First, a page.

The time is right for oil and gas companies to invest in the promise and potential of digital technology throughout the value chain. The end game? A more operationally efficient, cost-effective and adaptive industry designed to deliver value regardless of market conditions. Companies must carry forward lessons and embrace solutions that will improve margins in a lower oil price environment. This is especially important offshore, where logistics are exponentially more complicated and unplanned downtime can have devastating impact on the bottom line.
Getting started on a digital transformation first requires an acknowledgment of the issues at hand in the sector and where potential barriers may exist. The supply chains of today’s oil and gas companies are still rife with pockets of internally focused and functional silos.
Manual order entry and inventory tracking processes are still commonplace and operational data is not being exploited at an enterprise scale. A lack of integration also exists in areas of transportation, logistics, and warehousing. And, many operators continue to rely on a large number of different service providers spread across areas of specialization and time zones. These structural issues heighten the probability of costly delays and errors in the supply chain. That’s a big problem, especially for offshore projects, where success depends on timely and flawless delivery of materials and services. A failure or delay anywhere along the chain can immediately cause significant schedule and budget overruns.
While some digital solutions have been implemented offshore for years, including remote operations, these technologies have not fully delivered on their promise. Consider how drillers are required to monitor the safety of critical equipment in real-time and archive the data at an onshore facility. Today, conventional remote monitoring technology ends up stranding large volumes of data offshore. As a result, many remote drilling operations suffer from unnecessary downtime, equipment failures, safety risk, and general efficiency losses.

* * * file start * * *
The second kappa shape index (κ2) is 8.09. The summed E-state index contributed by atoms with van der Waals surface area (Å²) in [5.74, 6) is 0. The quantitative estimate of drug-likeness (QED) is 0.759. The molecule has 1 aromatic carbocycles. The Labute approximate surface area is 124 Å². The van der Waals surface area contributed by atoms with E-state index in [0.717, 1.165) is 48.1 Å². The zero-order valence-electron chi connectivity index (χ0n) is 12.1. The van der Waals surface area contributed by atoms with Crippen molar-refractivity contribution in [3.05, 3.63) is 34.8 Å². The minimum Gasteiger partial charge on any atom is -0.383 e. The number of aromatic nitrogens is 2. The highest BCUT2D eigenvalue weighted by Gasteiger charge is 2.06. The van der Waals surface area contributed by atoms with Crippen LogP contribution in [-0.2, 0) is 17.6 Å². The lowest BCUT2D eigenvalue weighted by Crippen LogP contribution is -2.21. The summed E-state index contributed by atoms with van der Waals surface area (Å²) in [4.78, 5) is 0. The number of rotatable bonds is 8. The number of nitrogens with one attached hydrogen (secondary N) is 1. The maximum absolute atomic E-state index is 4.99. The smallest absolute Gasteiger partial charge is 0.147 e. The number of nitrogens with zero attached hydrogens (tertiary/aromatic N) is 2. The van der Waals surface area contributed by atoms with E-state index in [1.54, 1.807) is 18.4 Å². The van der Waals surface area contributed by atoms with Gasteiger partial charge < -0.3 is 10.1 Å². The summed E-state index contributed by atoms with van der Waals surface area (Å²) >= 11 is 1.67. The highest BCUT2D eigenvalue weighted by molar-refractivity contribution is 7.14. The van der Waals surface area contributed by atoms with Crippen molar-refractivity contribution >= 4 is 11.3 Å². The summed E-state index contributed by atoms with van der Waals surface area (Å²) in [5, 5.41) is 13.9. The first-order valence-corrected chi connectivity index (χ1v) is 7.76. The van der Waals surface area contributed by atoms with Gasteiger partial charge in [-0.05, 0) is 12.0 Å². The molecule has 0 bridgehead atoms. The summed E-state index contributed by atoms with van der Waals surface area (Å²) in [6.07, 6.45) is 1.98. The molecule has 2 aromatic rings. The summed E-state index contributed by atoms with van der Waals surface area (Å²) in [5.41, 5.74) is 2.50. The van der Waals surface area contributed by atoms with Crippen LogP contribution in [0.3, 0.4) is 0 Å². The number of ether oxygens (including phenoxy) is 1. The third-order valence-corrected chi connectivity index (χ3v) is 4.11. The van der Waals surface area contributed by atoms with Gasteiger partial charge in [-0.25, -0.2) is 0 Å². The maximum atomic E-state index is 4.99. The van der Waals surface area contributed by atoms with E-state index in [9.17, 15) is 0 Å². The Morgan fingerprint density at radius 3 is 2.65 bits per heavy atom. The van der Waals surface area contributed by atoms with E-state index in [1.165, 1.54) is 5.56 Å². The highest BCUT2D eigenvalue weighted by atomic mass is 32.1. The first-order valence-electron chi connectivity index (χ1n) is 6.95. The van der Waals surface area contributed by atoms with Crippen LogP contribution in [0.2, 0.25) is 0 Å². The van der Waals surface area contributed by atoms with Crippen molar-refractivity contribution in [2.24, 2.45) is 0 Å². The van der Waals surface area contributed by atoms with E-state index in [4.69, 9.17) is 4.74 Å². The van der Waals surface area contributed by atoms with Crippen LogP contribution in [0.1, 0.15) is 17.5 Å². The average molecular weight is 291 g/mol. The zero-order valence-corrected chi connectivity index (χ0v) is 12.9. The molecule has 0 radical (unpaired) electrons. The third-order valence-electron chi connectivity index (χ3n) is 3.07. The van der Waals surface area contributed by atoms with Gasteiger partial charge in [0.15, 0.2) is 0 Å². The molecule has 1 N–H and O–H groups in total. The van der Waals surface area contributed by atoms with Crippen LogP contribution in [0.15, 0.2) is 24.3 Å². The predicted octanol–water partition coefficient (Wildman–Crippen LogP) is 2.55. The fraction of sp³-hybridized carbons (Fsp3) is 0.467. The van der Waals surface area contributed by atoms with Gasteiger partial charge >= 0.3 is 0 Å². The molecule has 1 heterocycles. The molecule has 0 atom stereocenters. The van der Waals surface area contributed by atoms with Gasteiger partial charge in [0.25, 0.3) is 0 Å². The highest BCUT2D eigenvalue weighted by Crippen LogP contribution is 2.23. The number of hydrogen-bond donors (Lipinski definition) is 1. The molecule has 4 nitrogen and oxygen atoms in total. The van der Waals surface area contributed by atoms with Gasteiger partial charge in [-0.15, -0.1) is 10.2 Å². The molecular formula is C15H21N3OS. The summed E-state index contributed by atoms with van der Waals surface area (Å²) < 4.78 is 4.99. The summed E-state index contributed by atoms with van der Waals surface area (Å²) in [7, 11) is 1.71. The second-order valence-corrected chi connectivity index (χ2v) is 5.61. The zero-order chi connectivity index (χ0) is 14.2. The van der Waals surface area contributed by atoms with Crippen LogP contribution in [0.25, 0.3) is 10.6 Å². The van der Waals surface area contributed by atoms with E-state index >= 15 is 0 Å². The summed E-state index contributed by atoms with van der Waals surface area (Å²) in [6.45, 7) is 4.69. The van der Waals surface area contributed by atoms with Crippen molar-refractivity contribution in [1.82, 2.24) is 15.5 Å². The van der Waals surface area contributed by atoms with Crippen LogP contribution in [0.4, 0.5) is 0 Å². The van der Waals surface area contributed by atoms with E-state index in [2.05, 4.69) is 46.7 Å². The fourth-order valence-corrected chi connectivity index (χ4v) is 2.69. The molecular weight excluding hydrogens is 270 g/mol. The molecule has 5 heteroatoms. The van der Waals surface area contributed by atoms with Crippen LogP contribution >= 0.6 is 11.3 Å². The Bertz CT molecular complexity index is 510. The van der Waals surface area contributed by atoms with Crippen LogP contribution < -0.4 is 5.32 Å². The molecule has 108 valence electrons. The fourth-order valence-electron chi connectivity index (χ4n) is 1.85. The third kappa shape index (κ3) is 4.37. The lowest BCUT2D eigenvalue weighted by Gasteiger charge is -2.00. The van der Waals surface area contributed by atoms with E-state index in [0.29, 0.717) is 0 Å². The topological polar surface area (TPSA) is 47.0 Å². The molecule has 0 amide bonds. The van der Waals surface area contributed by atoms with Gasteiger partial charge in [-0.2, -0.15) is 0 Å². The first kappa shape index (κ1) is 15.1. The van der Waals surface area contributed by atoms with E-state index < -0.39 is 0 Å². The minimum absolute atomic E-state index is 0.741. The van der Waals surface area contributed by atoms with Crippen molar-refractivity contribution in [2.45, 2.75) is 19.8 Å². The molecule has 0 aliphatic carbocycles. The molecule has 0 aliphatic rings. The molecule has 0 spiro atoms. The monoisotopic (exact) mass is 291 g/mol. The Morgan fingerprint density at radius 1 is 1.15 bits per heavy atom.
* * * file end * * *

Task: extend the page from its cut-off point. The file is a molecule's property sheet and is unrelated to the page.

Offshore has historically served as a hub of innovation for the entire oil and gas industry and, in the current landscape, has a unique opportunity to set the standard for digitization of the value chain.
Initially, digital integration should focus on connecting field assets and equipment to the Industrial Internet of Things (IIoT) through the use of sensors that provide automated monitoring and diagnostics. Through the creation of a cloud and an IT environment that can store and analyze incoming data from critical assets, companies can begin to build real-time and predictive insights on the operation of individual assets and whole processes comprising multiple pieces of equipment. Such insights can help optimize utilization and maintenance planning for individual assets. Maintenance crews can be sent directly to those assets requiring repairs, upgrades, or replacements prior to failure, thereby minimizing downtime and keeping operational costs low.